Hospital perceptions of hand hygiene clash with reality

Hospitals and their medical staff have different ideas of how well the facility meets hand-hygiene guidelines, according to a new survey of infection preventionists, nurses and other healthcare professionals.

Two-thirds of the 400 respondents said their facility reports hand-hygiene compliance rates of at least 81 percent, but 59 percent estimated true compliance is probably less than 70 percent, according to the survey by Charlotte, North Carolina-based DebMed.

The survey also found that less than half (44 percent) of respondents follow Centers for Disease Control and Prevention and World Health Organization guidelines for hand hygiene, which go beyond just cleaning hands when entering and exiting patient rooms. One-third of respondents said their hospital plans to purchase an electronic hand-hygiene monitoring system in the next year, according to an announcement describing the findings.

"While there are gaps in the measurement and reporting of hand-hygiene compliance throughout hospitals, and facilities face stretched budgets and priorities, there is a clear increase in awareness of and commitment to better practices," DebMed spokeswoman Heather McLarney said in the announcement. The company sells hand-hygiene products and monitoring systems.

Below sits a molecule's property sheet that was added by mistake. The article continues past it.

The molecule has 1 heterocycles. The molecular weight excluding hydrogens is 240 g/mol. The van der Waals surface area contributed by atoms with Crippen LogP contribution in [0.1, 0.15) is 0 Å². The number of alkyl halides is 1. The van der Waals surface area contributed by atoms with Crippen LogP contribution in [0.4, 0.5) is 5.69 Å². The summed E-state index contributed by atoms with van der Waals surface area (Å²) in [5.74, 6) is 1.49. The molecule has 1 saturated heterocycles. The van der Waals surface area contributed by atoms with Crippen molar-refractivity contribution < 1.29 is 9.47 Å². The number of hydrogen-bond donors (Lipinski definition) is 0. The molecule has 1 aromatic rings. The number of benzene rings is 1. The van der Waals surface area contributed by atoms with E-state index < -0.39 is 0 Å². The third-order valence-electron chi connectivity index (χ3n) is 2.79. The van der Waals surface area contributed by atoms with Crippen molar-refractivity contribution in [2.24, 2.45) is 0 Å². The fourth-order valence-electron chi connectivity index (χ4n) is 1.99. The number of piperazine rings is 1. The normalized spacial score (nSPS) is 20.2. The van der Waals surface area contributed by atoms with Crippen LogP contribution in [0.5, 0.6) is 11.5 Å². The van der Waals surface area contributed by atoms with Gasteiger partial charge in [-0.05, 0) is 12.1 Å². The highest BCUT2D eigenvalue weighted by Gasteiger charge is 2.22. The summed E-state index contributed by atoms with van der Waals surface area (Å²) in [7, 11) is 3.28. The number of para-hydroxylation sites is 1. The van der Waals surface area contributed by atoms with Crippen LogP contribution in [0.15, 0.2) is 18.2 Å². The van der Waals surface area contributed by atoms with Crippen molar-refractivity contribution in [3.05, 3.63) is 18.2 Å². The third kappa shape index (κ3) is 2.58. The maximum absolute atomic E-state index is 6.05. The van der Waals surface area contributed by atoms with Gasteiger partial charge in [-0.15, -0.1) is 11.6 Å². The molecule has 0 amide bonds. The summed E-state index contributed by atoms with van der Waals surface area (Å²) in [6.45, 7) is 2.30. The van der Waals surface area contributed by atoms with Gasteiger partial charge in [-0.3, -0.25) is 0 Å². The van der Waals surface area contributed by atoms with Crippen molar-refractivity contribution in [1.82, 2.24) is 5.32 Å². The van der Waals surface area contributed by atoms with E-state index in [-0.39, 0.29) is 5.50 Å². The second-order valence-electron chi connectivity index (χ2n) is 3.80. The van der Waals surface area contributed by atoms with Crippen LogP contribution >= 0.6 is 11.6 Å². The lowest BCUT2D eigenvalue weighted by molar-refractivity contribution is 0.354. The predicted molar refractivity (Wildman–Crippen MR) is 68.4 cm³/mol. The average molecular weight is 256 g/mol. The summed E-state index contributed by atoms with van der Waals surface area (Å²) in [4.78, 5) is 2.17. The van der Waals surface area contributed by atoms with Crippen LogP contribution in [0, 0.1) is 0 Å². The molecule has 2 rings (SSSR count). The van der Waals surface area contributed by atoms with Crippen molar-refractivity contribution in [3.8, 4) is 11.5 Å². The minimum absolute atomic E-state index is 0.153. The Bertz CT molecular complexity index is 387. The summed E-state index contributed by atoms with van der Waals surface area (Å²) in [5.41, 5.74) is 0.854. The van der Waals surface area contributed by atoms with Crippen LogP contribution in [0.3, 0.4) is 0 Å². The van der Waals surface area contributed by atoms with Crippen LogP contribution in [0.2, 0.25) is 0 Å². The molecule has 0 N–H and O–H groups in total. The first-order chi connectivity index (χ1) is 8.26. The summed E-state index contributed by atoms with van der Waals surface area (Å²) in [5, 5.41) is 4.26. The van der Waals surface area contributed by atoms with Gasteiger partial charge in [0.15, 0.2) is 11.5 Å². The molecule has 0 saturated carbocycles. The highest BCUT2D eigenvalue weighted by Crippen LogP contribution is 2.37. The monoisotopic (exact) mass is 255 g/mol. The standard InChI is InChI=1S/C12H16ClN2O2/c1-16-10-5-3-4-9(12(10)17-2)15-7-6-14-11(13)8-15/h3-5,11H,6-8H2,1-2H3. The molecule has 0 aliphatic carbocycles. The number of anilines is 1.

While somewhat disconcerting, the findings are less alarming than preliminary results of a study by Robert Wood Johnson University Hospital that only 13 percent of 1,500 emergency medical providers surveyed washed their hands before touching patients.

Some hospitals report significant success in raising hand-hygiene compliance. A campaign at MetroHealth Medical Center in Cleveland, for example, increased hand-washing compliance to 97.6 percent and cut hospital-acquired infections by 38 percent. Cases of ventilator-associated pneumonia tumbled by 71 percent in the four-year period.

And a study published last month in Infection Control & Hospital Epidemiology found that using an automated hand-hygiene monitoring system improved adherence in a large intensive care unit from 20.85 percent to 27.9 percent. The reason? Peer pressure; staff knew they were being watched during the 10-day study period.

For more information:
- here's the survey announcement

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